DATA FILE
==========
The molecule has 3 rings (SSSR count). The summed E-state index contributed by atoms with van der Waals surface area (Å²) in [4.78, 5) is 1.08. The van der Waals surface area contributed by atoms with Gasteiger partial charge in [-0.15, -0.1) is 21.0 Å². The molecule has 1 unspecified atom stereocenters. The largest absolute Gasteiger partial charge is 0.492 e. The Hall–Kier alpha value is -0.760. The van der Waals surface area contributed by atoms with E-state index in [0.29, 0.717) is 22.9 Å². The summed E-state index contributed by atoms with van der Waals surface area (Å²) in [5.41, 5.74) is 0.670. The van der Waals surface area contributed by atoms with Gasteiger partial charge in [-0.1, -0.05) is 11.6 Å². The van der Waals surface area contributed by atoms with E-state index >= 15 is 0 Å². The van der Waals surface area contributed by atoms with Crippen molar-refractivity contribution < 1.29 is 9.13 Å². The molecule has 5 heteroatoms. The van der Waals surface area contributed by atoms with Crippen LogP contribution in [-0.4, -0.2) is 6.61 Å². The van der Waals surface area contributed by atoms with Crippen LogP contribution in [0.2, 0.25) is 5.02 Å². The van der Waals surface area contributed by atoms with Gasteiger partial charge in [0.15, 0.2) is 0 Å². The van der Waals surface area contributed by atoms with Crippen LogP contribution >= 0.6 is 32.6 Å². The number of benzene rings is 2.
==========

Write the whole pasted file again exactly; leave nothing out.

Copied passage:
The molecule has 3 rings (SSSR count). The summed E-state index contributed by atoms with van der Waals surface area (Å²) in [4.78, 5) is 1.08. The van der Waals surface area contributed by atoms with Gasteiger partial charge in [-0.15, -0.1) is 21.0 Å². The molecule has 1 unspecified atom stereocenters. The largest absolute Gasteiger partial charge is 0.492 e. The Hall–Kier alpha value is -0.760. The van der Waals surface area contributed by atoms with E-state index in [0.29, 0.717) is 22.9 Å². The summed E-state index contributed by atoms with van der Waals surface area (Å²) in [5.41, 5.74) is 0.670. The van der Waals surface area contributed by atoms with Gasteiger partial charge in [-0.1, -0.05) is 11.6 Å². The van der Waals surface area contributed by atoms with E-state index >= 15 is 0 Å². The van der Waals surface area contributed by atoms with Crippen molar-refractivity contribution < 1.29 is 9.13 Å². The molecule has 5 heteroatoms. The van der Waals surface area contributed by atoms with Crippen LogP contribution in [-0.4, -0.2) is 6.61 Å². The van der Waals surface area contributed by atoms with Crippen LogP contribution in [0.2, 0.25) is 5.02 Å². The van der Waals surface area contributed by atoms with Gasteiger partial charge in [0.15, 0.2) is 0 Å². The van der Waals surface area contributed by atoms with Crippen LogP contribution >= 0.6 is 32.6 Å². The number of benzene rings is 2.